What Size Trolling Motor Do I Need (Detailed Guide)

Deciding on the right size trolling motor can be a difficult and sometimes confusing task for beginners and advanced anglers alike. A motor too small will end up burning through …

Deciding on the right size trolling motor can be a difficult and sometimes confusing task for beginners and advanced anglers alike. A motor too small will end up burning through battery power without getting you very far, while one that is overpowered may move your boat through the water too fast leading to potential accidents and scaring the fish away.

This article will take a closer look at trolling motors in detail to determine just what size trolling motor you need for your particular boat. We’ll also take a closer look at different battery types and voltages, and how they play an important part in the bigger picture.

Choosing the Right Trolling Motor

Trolling motor maintenance guide
Choosing the right trolling motor is crucial for successful fishing trips, as it provides power, speed, and maneuverability necessary to navigate waters and handle challenging conditions.

Choosing the right trolling motor is an important decision for any angler since the right motor can make a huge difference in the success of any fishing trip. If you’re looking for certain levels of power, speed, and maneuverability necessary to navigate the waters and get the job done, the right trolling motor can make all the difference.

Selecting the right motor can also provide you with the torque needed to get through the most challenging water conditions such as high wind or heavy currents. And of course, the right motor should also be able to handle the weight of the boat itself, while providing sufficient thrust to get where you need to go without struggling or wearing down the battery.

Trolling Motor Size Chart

This trolling motor size chart provides an easy-to-follow guide to help you determine the correct motor size based on the type of boat you will be using, its overall weight, and the water conditions you are likely to encounter on your trip.

Max Boat weight (pounds)Max Boat Length (feet)Minimum size motor (pounds of thrust)Voltage
<1500143012
1500-200015-1840-4512
2000-250012-2150-5512
2500-3500237024
3500-4000258024
4000-500025101-11236
(Courtesy of Minn Kota)

Trolling Motor Thrust Guide for Different Boat Types

How to use a trolling motor kayak mount
To choose the right trolling motor for your boat, you need to consider the boat type, size, weight, and water conditions you will encounter.

What Size Trolling Motor Do You Need for a Canoe?

A canoe generally requires a trolling motor that is lightweight and compact and can produce between 40-50 pounds of thrust. This would mean you should look for a 12-volt Lithium-ion battery. This type is often preferred due to its lighter weight and longer-lasting charge. If your canoe is larger than average or made from a heavier material than aluminum or fiberglass, consider looking for around 55 pounds of thrust instead.

What Size Trolling Motor Do You Need for a Kayak?

A kayak generally requires a trolling motor that can provide up to 30 pounds of thrust. A 12-volt battery is perfectly fine for most kayaks and can provide plenty of thrust for still water as well as slightly windy conditions or areas where the current may be a bit stronger than usual. If you plan on taking your kayak into rough water or want a trolling motor that can withstand the stronger current of a river, consider sizing up by a fair bit and look for 40-45 pounds of thrust instead.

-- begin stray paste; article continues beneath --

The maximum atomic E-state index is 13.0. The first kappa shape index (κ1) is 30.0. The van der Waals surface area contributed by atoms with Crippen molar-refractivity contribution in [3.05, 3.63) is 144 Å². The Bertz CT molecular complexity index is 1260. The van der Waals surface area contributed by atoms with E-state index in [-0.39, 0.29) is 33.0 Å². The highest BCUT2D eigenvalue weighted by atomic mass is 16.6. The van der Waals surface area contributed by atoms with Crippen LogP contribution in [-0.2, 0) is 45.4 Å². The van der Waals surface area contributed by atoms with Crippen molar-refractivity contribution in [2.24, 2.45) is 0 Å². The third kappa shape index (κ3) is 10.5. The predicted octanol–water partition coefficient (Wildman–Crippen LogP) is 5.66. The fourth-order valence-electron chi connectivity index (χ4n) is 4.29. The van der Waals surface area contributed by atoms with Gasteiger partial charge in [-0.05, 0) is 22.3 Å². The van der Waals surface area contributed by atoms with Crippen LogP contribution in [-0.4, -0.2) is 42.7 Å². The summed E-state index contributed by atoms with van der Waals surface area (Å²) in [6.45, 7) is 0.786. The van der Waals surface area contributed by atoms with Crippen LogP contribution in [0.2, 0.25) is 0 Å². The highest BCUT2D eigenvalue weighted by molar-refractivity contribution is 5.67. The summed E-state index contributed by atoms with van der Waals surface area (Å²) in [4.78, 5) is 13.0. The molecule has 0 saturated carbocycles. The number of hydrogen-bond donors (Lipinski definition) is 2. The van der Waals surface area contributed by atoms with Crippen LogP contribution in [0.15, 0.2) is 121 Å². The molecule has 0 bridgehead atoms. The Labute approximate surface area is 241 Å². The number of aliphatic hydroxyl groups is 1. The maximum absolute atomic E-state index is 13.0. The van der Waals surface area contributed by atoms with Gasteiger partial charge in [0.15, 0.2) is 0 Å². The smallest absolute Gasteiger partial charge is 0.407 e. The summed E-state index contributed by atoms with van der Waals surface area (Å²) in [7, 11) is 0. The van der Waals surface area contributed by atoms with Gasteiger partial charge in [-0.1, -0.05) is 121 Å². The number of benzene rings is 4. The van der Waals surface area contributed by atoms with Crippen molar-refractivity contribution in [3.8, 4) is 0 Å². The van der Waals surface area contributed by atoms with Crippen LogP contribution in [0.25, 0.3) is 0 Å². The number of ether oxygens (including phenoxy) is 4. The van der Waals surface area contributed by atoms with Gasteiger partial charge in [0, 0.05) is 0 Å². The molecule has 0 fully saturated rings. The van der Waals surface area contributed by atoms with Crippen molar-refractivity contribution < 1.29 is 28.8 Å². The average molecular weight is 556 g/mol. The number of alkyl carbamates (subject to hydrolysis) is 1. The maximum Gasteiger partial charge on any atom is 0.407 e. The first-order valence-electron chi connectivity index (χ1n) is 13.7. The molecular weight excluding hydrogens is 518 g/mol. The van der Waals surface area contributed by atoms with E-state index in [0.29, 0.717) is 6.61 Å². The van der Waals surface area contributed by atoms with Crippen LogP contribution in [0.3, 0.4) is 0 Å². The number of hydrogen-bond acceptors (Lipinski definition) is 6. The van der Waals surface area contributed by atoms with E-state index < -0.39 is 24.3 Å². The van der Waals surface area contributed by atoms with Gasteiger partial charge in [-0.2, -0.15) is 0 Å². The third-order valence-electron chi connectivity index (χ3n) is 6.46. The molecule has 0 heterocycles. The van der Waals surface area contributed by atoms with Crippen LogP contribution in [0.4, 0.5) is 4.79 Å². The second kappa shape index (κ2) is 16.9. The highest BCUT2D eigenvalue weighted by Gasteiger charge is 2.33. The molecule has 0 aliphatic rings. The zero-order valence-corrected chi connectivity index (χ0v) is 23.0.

What Size Trolling Motor Do You Need for a Bass Boat?

Bass boats up to 16 feet will normally require a thrust rating of up to 50 pounds which is still in the 12-volt battery category. However, if your bass boat is over 16 feet in length, most anglers will go one step up and look for a 24-volt battery that can provide up to 70 pounds of thrust. This extra power helps keep your bass boat on track in windy conditions and choppy water.

What Size Trolling Motor Do You Need for a Jon Boat?

Jon boats can be a similar size when compared to a bass boats but are normally much lighter in weight. This means a jon boat up to 24 feet in length can do just fine with a 12-volt battery that provides 40-55 pounds of thrust. If you plan to have several people on board or will be fishing in an area where the current may push you around, consider going up to a higher thrust and voltage.

What Size Trolling Motor Do You Need for a Pontoon Boat?

Pontoon boats are considerably larger and heavier than other boats on this list. They are also very prone to being pushed around by the wind and current and might not be as streamlined as a bass boat, for example. Most anglers will go with a larger trolling motor that can provide around 80 pounds of thrust or more, which means you are looking at a 24 or 36-volt battery. 

Trolling Motor Shaft Length

How to use a trolling motor adjusting shaft length is important
Adjusting the shaft length of a trolling motor is important to ensure that it is properly positioned in the water and provides optimal performance for the boat.

How Is Trolling Motor Shaft Length Measured?

A trolling motor shaft length is normally measured from the top of the propeller housing to the bottom of the motor itself. Any and all measurements should be done in calm water when the boat is floating freely and not touching a dock or underwater structure.

It’s not uncommon to see a measurement from 30 to 70 inches or sometimes more depending on the brand and size of the trolling motor. If your measurement for a transom mount is more than 22” from the transom to the water line, it’s important that you consult your boat’s user manual or contact the trolling motor factory for recommended shaft length.

In most cases, a bow measurement will be considerably longer than one mounted on the transom. This is due to the bow of the boat “riding the waves” a bit more than the heavier stern would be, which is where the transom installation point is located.